Classic Movies

Buried Treasures: M (1951)


The Greatest Cable Channel Known to Mankind™ rolled out a righteous premiere on the first day of the new year: the Joseph Losey-directed remake of Fritz Lang’s 1931 masterpiece M.  Unseen in this country for many years until a couple of years ago due to a tangle of copyright issues (it got a limited release by Columbia Pictures before the rights reverted to producer Seymour Nebenzal), Losey’s 1951 film suffered from a slightly maligned reputation but TCM oracle Bobby Osbo explains that the reason for this is because no one had seen it in all that time.

Yet I don’t think this isn’t entirely true.  I have an old Kit Parker Films catalog somewhere in this pile of junk I jokingly call “the dusty Thrilling Days of Yesteryear archives” that offered the Losey film for rent…and many years back, I was able to track down a DVD-R of the movie from some bootlegger who has since vanished into the mist of the Internets.  Still, as I have often observed in the past: sometimes the enjoyment of a feature is improved immeasurably by the quality of the print, and since my copy of M was watchable yet non-spiffy (taken from a questionable 16mm print) it was nice to see Tee Cee Em give this a showing (I believe it’s also aired a second time since its January 1, 2016 premiere).  The 1951 version of M cannot compare to the original from twenty years before, that much is certain.  But there is much to be enjoyed from the remake.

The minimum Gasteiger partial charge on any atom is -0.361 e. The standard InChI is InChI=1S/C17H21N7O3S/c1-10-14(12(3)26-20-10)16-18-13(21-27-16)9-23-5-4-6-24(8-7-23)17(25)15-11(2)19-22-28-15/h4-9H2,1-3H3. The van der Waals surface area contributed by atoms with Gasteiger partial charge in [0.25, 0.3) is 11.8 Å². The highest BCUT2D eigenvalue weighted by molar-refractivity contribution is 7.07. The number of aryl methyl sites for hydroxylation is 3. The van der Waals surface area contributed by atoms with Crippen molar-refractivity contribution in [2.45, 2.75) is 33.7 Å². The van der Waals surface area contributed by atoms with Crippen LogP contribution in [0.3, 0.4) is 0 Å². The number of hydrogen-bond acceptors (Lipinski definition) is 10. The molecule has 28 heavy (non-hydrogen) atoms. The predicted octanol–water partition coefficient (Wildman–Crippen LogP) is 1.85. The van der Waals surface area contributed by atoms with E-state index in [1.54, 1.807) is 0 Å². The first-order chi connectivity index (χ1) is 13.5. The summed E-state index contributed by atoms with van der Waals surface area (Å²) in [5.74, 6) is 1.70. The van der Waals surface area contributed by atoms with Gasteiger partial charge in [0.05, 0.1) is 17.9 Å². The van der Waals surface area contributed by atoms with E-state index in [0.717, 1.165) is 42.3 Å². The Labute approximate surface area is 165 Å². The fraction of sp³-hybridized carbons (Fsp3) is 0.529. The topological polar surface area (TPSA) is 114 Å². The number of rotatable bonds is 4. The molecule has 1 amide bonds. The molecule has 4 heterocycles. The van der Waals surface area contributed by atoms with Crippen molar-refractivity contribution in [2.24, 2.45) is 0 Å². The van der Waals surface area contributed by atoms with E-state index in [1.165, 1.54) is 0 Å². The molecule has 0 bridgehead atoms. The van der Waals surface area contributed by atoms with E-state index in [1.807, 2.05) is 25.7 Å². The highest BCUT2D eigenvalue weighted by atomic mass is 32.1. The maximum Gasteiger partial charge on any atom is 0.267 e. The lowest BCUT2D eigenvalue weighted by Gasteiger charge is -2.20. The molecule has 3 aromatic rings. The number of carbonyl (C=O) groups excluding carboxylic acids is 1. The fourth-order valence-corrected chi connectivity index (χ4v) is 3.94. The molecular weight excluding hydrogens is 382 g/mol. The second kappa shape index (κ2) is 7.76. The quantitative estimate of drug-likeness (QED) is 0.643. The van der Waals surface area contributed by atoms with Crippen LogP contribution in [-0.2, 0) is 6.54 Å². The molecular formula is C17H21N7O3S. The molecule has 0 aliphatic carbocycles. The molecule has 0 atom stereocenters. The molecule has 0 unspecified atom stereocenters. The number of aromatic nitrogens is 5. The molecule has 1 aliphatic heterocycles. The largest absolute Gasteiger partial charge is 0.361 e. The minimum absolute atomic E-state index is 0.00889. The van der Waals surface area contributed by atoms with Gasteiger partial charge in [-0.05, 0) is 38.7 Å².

Howard Da Silva and Roy Engel in M (1951)

Here’s the story: a child murderer named Martin W. Harrow (David Wayne) is running amok in Los Angeles, and despite the dogged attempts of the police (represented by Inspector Carney, played by Howard Da Silva) to capture Harrow and bring him to justice, the long arm of the law can’t quite reach him.  Harrow’s reign of terror is making things quite uncomfortable for the criminal underworld, who are bearing the brunt of the cops’ frustrated manhunt to round up the murderer.

Luther Adler defends David Wayne in the underworld’s “kangaroo court” in M (1951). (Raymond Burr, Glenn Anders, and Martin Gabel are standing on the left.)

So syndicate chieftain Charlie Marshall (Martin Gabel) sends out the word that the underworld will do what the Los Angeles constabulary cannot: they find and capture Harrow, and a kangaroo court set up in what appears to be an underground parking garage finds the man guilty—despite a defense from dipsomaniac lawyer Dan Langley (Luther Adler) and Harrow’s fervent pleas that he’s unable to control his urges: he’s a pathologically sick puppy.  Since the idea of an individual being executed by a mob would have been an anathema to moviegoers at this time in history, the police fortunately arrive on the scene before Marshall and his men can mete out their idea of justice.

Fritz Lang, director of the original 1931 M, and his Nazi wife Thea von Harbou.

Fritz Lang directed the original M in 1931, but the film was produced by Seymour Nebenzal…who shopped the idea of a remake around Hollywood in 1950 and first asked his fellow German expatriate Douglas Sirk if he would be interested.  Sirk was, but what he wanted to do was scrap the original story (written by Lang and wife Thea von Harbou) and write his own involving a child killer.  Nebenzal then went to Joseph Losey and got the same response: why not discard the tale used in the Lang version and substitute a new one?  Seymour then informed the picture’s eventual director that the PCA (Production Code Administration) had only signed onto a remake if the original story and script were retained—otherwise, they would withdraw their approval.  (Norman Reilly Raine and Leo Katcher eventually tweaked the screenplay, with additional dialogue provided by Waldo Salt.)